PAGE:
The institutional Decree had left to  individual researchers the faculty to opt – at individual level and within a few weeks – to remain in the CNR, by virtue of some differences in the economic-juridical treatment that the Staff Regulation did not (or perhaps did not want) ) to unify. This option was used by some CNR researchers, and in particular by a substantial part of the permanent staff of the former Seismic Risk Research Institute (IRRS-CNR, Milan), which remained in the CNR and later joined other institutes. This was partly due to reasons of scientific disagreement, partly for reasons of lack of harmony with the future INGV and its leadership, despite a public “plea” addressed to them by Enzo Boschi during a reconnaissance visit to Milan.

The Decree also envisaged the possibility that INGV would establish sections at the University Faculties that would propose them, according to the model of the National Institute of Nuclear Physics (INFN). At the close of the terms, about twenty requests arrived. Some were not accepted because they came from faculties located in cities where an INGV section was already present, or in preparation. In these cases, the non-acceptance was followed by an invitation to establish collaborations at the local level. Others were not accepted as they were in fact requests for mere funding and not for sharing resources as well as objectives; those requests were impossible to accept in relation to the scarcity of available resources.
The collaboration with the universities – and with other subjects such as for example some Regions, the Eucentre Foundation (Pavia) and other institutions – was consolidated in any case through research projects, conventions, consortia, research doctorates, etc. In addition, it was strengthened through the GNV and the GNDT, later replaced by the INGV-DPC projects, in which INGV took charge of also managing the research contracts with the outside world.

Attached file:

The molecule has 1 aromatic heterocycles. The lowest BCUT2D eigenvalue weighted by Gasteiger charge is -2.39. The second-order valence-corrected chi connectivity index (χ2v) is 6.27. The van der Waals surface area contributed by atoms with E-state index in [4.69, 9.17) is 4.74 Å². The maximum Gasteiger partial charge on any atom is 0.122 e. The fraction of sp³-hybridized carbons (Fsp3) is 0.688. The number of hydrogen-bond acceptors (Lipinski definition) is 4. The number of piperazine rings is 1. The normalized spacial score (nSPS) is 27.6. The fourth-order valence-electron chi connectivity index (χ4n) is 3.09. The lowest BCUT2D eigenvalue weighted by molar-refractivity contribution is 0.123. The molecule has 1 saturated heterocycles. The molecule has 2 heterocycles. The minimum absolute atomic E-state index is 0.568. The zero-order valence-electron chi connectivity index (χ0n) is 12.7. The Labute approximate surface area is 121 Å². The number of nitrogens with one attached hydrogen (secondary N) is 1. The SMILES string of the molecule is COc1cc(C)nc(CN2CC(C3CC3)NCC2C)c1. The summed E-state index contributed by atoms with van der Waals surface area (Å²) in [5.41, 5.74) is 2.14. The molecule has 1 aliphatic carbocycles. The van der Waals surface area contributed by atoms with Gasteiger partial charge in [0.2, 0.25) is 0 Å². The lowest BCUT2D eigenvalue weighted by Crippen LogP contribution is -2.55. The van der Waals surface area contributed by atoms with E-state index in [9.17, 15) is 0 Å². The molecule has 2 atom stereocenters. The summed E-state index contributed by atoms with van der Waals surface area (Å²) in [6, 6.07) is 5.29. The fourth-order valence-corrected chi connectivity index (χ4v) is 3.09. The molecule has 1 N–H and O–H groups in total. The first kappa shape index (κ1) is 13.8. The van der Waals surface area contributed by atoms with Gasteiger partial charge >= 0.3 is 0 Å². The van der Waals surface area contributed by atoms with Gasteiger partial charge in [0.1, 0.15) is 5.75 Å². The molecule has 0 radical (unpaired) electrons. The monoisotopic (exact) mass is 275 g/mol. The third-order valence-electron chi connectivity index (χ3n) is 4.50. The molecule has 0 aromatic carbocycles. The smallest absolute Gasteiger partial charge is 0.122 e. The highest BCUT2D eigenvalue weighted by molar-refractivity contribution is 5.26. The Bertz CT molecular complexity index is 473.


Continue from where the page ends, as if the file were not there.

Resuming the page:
On the other hand, a long phase in which the university world had substantially dominated, often relegating ING, CNR etc. researchers to the prevailing role of data collectors, came to an end. This was also an intuition of Enzo Boschi who, although he was a university professor himself, trusted a lot on the INGV researchers, who later repaid that trust with great amplitude.

Whether we celebrate the recurrence of the Decree or that of a real birth of INGV, it is striking to see that many of the main protagonists of the transition and the start of INGV – perhaps most of them – still on duty or retired, are not invited to the celebrations, even though many of them they are still top executives engaged in crucial activities for the life of the institution. Of other protagonists, first of all the tireless General Director Cesidio Lippa, who died in 2007, even the memory is not acknowledged. The same is true for the main promoter and first president of the ING, Enzo Boschi, who, on the other hand, remains alive in the memory of those who had the privilege of accompanying him on this adventure.

 

2 thoughts on “How (and when) INGV was born (by Massimiliano Stucchi

  1. Grazie Max, è sempre un piacere leggere il tuo blog. Ciao, Bruno

    Il giorno ven 27 set 2019 alle ore 23:58 Terremoti e grandi rischi (earthquakes and gre